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June 03, 2008


Brendan, you state as a matter of fact that the Bush campaign planned in 2000 to challenge a Gore electoral college victory if Bush won the popular vote. I'm curious about your evidence for that claim, since the two sources you cite don't quite get you there.

The Kinsley column states only, "By contrast, it was reported that some Bush advisers discussed plans before the election to try to challenge the Electoral College result if--as seemed more likely at the time--Bush got more popular votes but Gore led in electors." Let's deconstruct that sentence. First off, Kinsley doesn't claim any original reporting on the issue or even vouch for its accuracy; he says only "it was reported" without further detail. Second, Kinsley doesn't say it was reported that the campaign planned to challenge the Electoral College result, only that "some Bush advisors discussed" the matter. We don't know which Bush advisors, how seriously they discussed it, or most critically, whether those discussions ever ripened into a plan by the campaign to challenge the result.

As for the very argumentative Village Voice piece, the only thing it has to say on the subject is, "Bush's willingness to champion both sides of any argument started with his campaign's pre-election attempts to delegitimize a Gore electoral college win, a position discarded when Gore won the popular vote by over 300,000." Nothing is said about what those "attempts" were or by whom they were reported. And note that "pre-election attempts to delegitimize a Gore electoral college win," even if such a characterization could be supported, falls short of a plan to challenge the electoral college results. You can understand the difference by comparing Gore's unwillingness to challenge the Bush win in the electoral college with numerous post-election attempts on the left to delegitimize Bush's victory, some of which continue to this day. Given the very anti-Bush slant of the Village Voice piece, it seems probable that if the writer knew about a Bush plan to challenge a Gore electoral college win, he would have said so.

Before a fact can be little-known, it has to be a fact. A Bush campaign plan to challege a Gore electoral college victory doesn't appear to be more than a speculation or supposition, not a fact.

Let me second Rob's point. Brendan, I would urge you to correct your post unless you have convincing evidence.

I didn't make it up guys - it was widely reported. I just linked to quickly available secondary sources. Anyway, added original source article in update above.

I would not exactly see the way Bush became the holder of 270 electoral votes "that exact scenario," but in any case...

I recall a significant late airtime presence in California right before the 2000 election. Given that there was no chance he could win the state, the only way the ad buy made sense was to try to run up the popular vote.

There was quite an expectation at the time that Gore would run the table on the larger swing states (including Florida), and that Nader would do a lot better than his eventual 2.7% nationally.

Under those (not unreasonable) assumptions, a popular-vote win by Bush and a clear electoral-vote win by Gore was a very realistic scenario. So that would leave the question of how the Bush campaign would have responded.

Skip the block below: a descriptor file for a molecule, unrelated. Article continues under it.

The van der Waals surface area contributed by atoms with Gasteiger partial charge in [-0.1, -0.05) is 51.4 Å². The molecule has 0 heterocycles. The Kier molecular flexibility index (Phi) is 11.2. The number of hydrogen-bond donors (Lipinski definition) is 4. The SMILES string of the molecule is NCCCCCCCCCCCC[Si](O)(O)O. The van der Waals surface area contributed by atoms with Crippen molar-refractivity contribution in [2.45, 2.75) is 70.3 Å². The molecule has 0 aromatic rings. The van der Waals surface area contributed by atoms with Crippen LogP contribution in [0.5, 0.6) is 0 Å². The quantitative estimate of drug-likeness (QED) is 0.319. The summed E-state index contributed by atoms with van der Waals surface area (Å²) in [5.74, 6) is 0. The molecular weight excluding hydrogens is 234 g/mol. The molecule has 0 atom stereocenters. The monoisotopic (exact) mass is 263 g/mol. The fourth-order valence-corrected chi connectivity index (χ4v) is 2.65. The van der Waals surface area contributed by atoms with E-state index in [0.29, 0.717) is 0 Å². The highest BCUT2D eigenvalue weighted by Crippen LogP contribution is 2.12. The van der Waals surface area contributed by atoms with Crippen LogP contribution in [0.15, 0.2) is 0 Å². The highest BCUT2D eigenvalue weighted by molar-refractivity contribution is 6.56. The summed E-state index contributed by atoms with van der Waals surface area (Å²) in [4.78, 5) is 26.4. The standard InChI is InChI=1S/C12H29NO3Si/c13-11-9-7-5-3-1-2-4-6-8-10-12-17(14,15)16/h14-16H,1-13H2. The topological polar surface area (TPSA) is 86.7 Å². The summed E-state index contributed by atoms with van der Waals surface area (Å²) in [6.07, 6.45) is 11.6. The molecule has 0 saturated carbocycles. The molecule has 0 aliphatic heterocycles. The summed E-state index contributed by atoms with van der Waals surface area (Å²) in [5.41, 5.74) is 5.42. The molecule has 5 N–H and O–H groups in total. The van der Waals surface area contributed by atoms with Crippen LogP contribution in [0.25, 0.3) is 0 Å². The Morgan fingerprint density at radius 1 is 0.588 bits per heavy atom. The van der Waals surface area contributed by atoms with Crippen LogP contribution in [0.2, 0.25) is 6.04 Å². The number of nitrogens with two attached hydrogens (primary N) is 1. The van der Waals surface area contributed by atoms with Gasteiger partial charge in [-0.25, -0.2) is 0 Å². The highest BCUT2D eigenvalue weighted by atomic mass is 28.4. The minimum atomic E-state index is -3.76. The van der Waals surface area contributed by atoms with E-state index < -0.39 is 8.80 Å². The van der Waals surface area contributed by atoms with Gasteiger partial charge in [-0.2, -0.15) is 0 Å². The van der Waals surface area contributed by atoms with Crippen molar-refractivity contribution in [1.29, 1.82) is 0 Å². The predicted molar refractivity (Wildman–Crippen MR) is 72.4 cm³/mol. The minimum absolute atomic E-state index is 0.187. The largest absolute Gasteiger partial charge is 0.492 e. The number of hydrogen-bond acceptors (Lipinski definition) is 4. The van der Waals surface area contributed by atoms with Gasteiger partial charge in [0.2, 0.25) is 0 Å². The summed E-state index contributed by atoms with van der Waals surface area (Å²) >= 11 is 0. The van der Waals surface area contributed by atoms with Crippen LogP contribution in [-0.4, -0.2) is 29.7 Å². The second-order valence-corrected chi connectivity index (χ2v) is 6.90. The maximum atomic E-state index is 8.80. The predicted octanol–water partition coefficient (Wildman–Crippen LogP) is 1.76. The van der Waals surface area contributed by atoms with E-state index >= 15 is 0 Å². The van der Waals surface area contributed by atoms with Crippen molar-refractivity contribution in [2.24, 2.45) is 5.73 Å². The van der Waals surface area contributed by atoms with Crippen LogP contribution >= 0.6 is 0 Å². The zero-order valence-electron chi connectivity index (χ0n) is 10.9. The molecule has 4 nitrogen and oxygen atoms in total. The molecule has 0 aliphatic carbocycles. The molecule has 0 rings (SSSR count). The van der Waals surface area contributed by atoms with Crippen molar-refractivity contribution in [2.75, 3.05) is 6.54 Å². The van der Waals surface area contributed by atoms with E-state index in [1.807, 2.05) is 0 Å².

It seems quite realistic to assume that the Bush campaign would have been a lot more aggressive in undermining Gore in such a scenario than Gore was in the actual scenario we got.

It is all the more realistic if my recollection about the ad buy is accurate. Because why else care about a popular vote increase that won't translate into a single electoral vote, unless it is a prelude to a challenge?

Now, maybe someone has a more convincing rationale for the ad buy than mine. Or maybe someone can show that my recollection is simply wrong.

What happens if Bush wins the popular vote for President, but loses the White House because Al Gore's won the majority of electoral votes?

Brendan's right. This was a big topic of discussion in the days before the vote.

Oddly, nobody in the media ever asked the reverse question - "What happens if Gore wins the popular vote but Bush wins the electoral majority?"

Polls had them tied within the margin of error, the predicted delegate count was on a knife's edge, but everybody knew that Bush was more popular and were troubled that Gore could win it on a technicality.

So Brendan, you are relying solely on one newspaper story (in a brief search I could find no corroborating source; every story comes back to Kramer.) which in turn relies solely on mysterious and un-named Bush camp nobodies who, we are supposed to believe, talked to no other reporter about this dramatic accusation.

Of course plenty of people, including freshman senator Hillary Clinton, argued in 2000 that Gore should have won because he won the popular vote.

Brendan, you should retract this baloney. You're starting to sound like Keith Olbermann.

Wait, Brendan. Is Hillary actually trying to "change the rules"? This piece says she's attempting to make a case to the superdelegates, and points to the vote to bolster her case. All well within the currently-agreed upon rules, or am I missing something.

Brendan, the more I look at your broad-claiming and unequivocal sentence,

"A little-known fact about the 2000 race is that George W. Bush's campaign planned to challenge a Gore victory in the Electoral College if Bush won the popular vote."

and then look at the evidence you present to support your "fact", the less I think of your judgment.

Do the right thing.

Brendan - You're right. You didn't make it up -- someone else did. But you are repeating this smear against President Bush, and you should be ashamed of yourself for doing so.

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